https://www.archives.gov/education/lessons/zimmermann

http://www.sacbee.com/news/politics-government/politics-columns-blogs/dan-walters/article154087854.html

 

 

 

 

 

 

 

 

 

I’d like to warn the best of them, the iconoclasts, the innovators, the rebels, that they will always have a bull’s-eye on their backs. The better they get, the bigger the bull’s-eye. It’s not one man’s opinion; it’s a law of nature.” – Nike founder Phil Knight

“It is not the critic who counts; not the man who points out how the strong man stumbles, or where the doer of deeds could have done them better. The credit belongs to the man who is actually in the arena …” – President Teddy Roosevelt

There are no statues devoted to critics.

Our increasingly complex data-driven society is overloaded with analysts, reviewers, chroniclers, interpreters – creating nothing of meaningful value – but they are always quick to cast stones at those who try to make the world a better place.

As Phil Knight said in his New York Times best seller Shoe Dog, “Entrepreneurs have always been outgunned, outnumbered.”

A perfect example – not the first one and certainly not the last – is the use of a series of infographics to depict an engineering/entrepreneur who tried and tried and succeeded brilliantly, but is portrayed by his failures.

A May 26 MarketWatch piece by Sally French includes a five-part infographic, which catalogs a litany of failures by Tesla co-founder, SpaceX founder, SolarCity co-founder and PayPal co-founder Elon Musk.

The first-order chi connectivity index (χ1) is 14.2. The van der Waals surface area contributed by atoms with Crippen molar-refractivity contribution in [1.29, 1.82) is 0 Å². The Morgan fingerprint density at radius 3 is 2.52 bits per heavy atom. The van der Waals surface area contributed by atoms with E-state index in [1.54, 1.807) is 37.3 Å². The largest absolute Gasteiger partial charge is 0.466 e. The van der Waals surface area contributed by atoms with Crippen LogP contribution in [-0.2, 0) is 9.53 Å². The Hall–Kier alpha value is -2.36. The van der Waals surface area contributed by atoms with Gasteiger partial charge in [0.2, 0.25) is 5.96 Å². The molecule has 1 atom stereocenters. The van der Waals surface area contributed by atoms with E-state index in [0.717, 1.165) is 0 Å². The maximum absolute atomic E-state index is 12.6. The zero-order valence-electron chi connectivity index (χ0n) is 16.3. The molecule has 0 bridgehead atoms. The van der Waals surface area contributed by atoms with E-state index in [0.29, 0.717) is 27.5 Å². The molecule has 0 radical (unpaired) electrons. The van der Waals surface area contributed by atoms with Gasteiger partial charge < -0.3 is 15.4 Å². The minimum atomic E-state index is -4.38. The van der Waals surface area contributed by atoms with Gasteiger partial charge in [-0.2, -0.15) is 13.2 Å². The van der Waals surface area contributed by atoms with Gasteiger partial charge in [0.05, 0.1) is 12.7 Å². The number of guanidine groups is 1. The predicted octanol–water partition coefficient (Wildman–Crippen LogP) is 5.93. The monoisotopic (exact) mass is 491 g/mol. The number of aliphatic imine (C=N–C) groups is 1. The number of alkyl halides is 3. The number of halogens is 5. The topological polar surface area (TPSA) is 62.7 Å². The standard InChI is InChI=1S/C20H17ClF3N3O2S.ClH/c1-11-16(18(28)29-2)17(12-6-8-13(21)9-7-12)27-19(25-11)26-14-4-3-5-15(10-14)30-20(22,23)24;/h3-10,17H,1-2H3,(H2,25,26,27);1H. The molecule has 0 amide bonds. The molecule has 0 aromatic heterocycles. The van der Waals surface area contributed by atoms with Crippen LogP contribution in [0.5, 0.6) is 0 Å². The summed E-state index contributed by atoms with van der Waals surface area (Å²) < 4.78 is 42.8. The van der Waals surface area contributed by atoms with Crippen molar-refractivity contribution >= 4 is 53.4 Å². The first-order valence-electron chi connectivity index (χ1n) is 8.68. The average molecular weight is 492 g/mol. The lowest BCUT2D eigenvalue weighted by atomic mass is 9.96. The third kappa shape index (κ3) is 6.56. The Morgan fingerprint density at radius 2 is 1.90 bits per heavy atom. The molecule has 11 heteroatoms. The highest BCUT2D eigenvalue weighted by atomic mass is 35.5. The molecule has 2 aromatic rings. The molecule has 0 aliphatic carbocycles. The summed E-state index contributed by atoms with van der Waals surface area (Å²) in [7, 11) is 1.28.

When asked to describe himself by Steve Croft of CBS’ “60 Minutes,” Musk responded that he regarded himself simply as an engineer. Almost DailyBrett has worked with engineers for years, attempting to transform their anal exactitude, never-ending acronyms and nomenclature into plain English.

What characterizes engineers is their willingness, their compulsion to throw ideas at the wall. Some will stick, and others … oh well.

Elon Musk is not afraid to fail. He is more scared by the prospect of not even trying.

Alas, Musk is human. Five of his SpaceX rockets blew up. He was ousted from PayPal on his honeymoon. He made $180 million from his stake in PayPal. He invested this money and presumably much more in SpaceX and Tesla, both were hemorrhaging cash. He was not only broke, but in way-over-his-head debt in 2008.

Today, Musk is Forbes’ #80 wealthiest individual on the planet with an estimated worth of $13.9 billion. His Tesla is the pure-play leader in energy-efficient electric cars, ion-Lithium batteries and solar. Is Tesla an electric car company that helps combat climate change? An energy company that shuns fossil fuels? Or is it, Elon Musk’s company?

How about all of the above? To most investors, the answer would be third … Tesla is Elon Musk’s company … and there may lie the reason for the MarketWatch infographics, illustrating Musk’s failures. Schadenfreude has never felt so good or gut.

A similar set of questions can be asked about Musk’s SpaceX, which is transporting materials to the International Space Station and may someday put humans on Mars. Think of it this way, four entities have successfully fired rockets into space: The United States of America, Russia, China and Elon Musk’s privately held, SpaceX.

The Importance of Failure

“I think it’s important to have a good hard failure when you’re young because it makes you kind of aware of what can happen to you. Because of it, I’ve never had any fear in my whole life when we’ve been near collapse.” — Walt Disney

Would you rather be Steve Jobs, who was terminated by the company he created, Apple?

Or would you rather be John Sculley, who will go down in history as the man who fired Steve Jobs?